1a. Objectives (from AD-416)
Objective 1: Phenotypically and genotypically characterize the rice National Small Grains Germplasm Collection (NSGC) and conserve genetic stocks, mutants, and mapping populations in the Genetic Stocks Oryza (GSOR) to promote greater use by the research community. Sub-objective 1.A. Characterize accessions in the NSGC rice collection for 27 descriptors and rejuvenate seed of low inventory genetic seedstocks. Sub-objective 1.B. Perform structure analysis following genotypic and phenotypic evaluation of the NSGC Core collection. Sub-objective 1.C. Expand the GSOR collection to 15,000 accessions and establish a web-based ordering and distribution system. Objective 2: Evaluate rice germplasm to identify genetic resources having enhanced nutritional properties and added-value for the food industry. Sub-objective 2.A. Identify genetic variability for antioxidant capacity and the content of main classes of polyphenols and carotenoids in rice germplasm. Sub-objective 2.B. Structurally identify and quantify major flavonoid and proanthocyanidin compounds in rice genotypes with different bran color. Sub-objective 2.C. Determine the effect of processing on rice bran phytochemicals. Sub-objective 2.D. Identify quantitative trait loci (QTL) associated with rice grain elemental content. Sub-objective 2.E. Measure genotype and environment interactions on starch structure and grain quality. Sub-objective 2.F. Determine the impact of non-conventional cultural management practices on rice grain quality. Objective 3: Map new resistance genes for blast disease and straighthead disease identified in germplasm accessions. Sub-objective 3.A. Mine novel blast resistance genes from indica rice germplasm for use in U.S. breeding programs. Sub-objective 3.B. Decipher genetic mechanism for resistance to straighthead, a physiological disease. Objective 4: Map genes associated with grain quality traits, including rice paste viscosity and grain chalk. Sub-objective 4.A. Genetically map starch paste viscosity variation as a predictor of rice processing quality. Sub-objective 4.B. Genetically map grain chalk formation which influences milling quality.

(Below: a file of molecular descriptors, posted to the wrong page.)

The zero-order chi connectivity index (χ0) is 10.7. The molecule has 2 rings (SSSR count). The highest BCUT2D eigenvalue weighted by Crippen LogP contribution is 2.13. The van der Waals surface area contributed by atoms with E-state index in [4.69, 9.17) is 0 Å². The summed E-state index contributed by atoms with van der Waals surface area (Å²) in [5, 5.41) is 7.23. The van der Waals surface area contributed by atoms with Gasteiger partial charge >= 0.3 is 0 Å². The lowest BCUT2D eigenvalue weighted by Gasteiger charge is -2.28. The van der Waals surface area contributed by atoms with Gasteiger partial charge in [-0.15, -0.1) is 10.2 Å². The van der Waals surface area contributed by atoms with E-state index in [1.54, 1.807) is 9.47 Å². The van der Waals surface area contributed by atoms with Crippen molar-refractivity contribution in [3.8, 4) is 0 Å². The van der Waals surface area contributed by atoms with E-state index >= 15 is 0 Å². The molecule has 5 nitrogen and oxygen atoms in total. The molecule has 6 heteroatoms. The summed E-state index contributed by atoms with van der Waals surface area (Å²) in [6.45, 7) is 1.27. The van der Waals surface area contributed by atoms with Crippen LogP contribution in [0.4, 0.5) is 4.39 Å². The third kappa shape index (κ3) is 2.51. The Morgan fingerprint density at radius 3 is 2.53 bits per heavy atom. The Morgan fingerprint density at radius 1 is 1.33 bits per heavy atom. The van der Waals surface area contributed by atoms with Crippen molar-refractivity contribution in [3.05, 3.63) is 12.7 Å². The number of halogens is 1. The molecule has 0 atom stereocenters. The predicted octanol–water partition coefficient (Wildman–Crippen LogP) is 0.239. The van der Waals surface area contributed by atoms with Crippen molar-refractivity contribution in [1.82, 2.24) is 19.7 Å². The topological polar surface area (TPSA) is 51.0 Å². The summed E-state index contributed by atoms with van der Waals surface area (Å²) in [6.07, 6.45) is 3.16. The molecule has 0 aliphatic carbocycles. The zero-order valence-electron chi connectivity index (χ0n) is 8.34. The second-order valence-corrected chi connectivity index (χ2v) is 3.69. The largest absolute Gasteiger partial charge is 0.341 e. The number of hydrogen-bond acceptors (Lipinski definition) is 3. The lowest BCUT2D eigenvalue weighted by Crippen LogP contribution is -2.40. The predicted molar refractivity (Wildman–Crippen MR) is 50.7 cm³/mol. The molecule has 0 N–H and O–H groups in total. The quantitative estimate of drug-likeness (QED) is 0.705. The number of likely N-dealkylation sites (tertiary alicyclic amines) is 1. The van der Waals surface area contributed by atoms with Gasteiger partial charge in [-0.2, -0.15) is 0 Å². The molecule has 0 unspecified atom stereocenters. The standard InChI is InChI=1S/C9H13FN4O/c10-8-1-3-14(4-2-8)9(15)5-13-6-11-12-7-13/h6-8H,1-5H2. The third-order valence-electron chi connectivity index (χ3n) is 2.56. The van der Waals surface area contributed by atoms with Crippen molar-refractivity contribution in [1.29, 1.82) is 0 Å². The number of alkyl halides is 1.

1b. Approach (from AD-416)